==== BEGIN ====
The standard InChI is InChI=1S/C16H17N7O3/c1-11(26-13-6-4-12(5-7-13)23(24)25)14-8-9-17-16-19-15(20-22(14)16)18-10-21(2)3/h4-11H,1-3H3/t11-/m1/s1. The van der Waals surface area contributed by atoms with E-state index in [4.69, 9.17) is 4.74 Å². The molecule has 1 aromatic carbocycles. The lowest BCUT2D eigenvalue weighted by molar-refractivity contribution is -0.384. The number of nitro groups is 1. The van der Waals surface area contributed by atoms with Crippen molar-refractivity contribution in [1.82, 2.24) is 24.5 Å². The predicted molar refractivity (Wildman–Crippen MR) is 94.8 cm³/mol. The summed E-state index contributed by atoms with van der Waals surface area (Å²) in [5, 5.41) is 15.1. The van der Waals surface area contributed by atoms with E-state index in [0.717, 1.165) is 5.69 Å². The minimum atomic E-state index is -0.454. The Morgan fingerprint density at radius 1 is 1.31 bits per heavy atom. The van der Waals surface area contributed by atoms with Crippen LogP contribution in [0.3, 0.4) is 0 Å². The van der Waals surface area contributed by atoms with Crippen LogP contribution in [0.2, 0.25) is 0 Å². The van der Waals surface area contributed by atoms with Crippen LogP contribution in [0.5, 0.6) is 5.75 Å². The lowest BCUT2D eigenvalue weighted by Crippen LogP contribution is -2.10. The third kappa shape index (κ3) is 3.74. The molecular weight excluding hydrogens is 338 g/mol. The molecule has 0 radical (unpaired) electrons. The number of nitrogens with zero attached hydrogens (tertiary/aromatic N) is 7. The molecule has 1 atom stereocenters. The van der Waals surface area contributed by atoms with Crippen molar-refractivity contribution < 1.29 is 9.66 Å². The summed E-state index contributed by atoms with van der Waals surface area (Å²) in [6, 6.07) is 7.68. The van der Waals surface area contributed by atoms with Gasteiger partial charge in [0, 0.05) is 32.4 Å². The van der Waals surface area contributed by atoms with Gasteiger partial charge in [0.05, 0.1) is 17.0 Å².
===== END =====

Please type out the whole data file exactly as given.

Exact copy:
The standard InChI is InChI=1S/C16H17N7O3/c1-11(26-13-6-4-12(5-7-13)23(24)25)14-8-9-17-16-19-15(20-22(14)16)18-10-21(2)3/h4-11H,1-3H3/t11-/m1/s1. The van der Waals surface area contributed by atoms with E-state index in [4.69, 9.17) is 4.74 Å². The molecule has 1 aromatic carbocycles. The lowest BCUT2D eigenvalue weighted by molar-refractivity contribution is -0.384. The number of nitro groups is 1. The van der Waals surface area contributed by atoms with Crippen molar-refractivity contribution in [1.82, 2.24) is 24.5 Å². The predicted molar refractivity (Wildman–Crippen MR) is 94.8 cm³/mol. The summed E-state index contributed by atoms with van der Waals surface area (Å²) in [5, 5.41) is 15.1. The van der Waals surface area contributed by atoms with E-state index in [0.717, 1.165) is 5.69 Å². The minimum atomic E-state index is -0.454. The Morgan fingerprint density at radius 1 is 1.31 bits per heavy atom. The van der Waals surface area contributed by atoms with Crippen LogP contribution in [0.3, 0.4) is 0 Å². The van der Waals surface area contributed by atoms with Crippen LogP contribution in [0.2, 0.25) is 0 Å². The van der Waals surface area contributed by atoms with Crippen LogP contribution in [0.5, 0.6) is 5.75 Å². The lowest BCUT2D eigenvalue weighted by Crippen LogP contribution is -2.10. The third kappa shape index (κ3) is 3.74. The molecular weight excluding hydrogens is 338 g/mol. The molecule has 0 radical (unpaired) electrons. The number of nitrogens with zero attached hydrogens (tertiary/aromatic N) is 7. The molecule has 1 atom stereocenters. The van der Waals surface area contributed by atoms with Crippen molar-refractivity contribution < 1.29 is 9.66 Å². The summed E-state index contributed by atoms with van der Waals surface area (Å²) in [6, 6.07) is 7.68. The van der Waals surface area contributed by atoms with Gasteiger partial charge in [0, 0.05) is 32.4 Å². The van der Waals surface area contributed by atoms with Gasteiger partial charge in [0.05, 0.1) is 17.0 Å².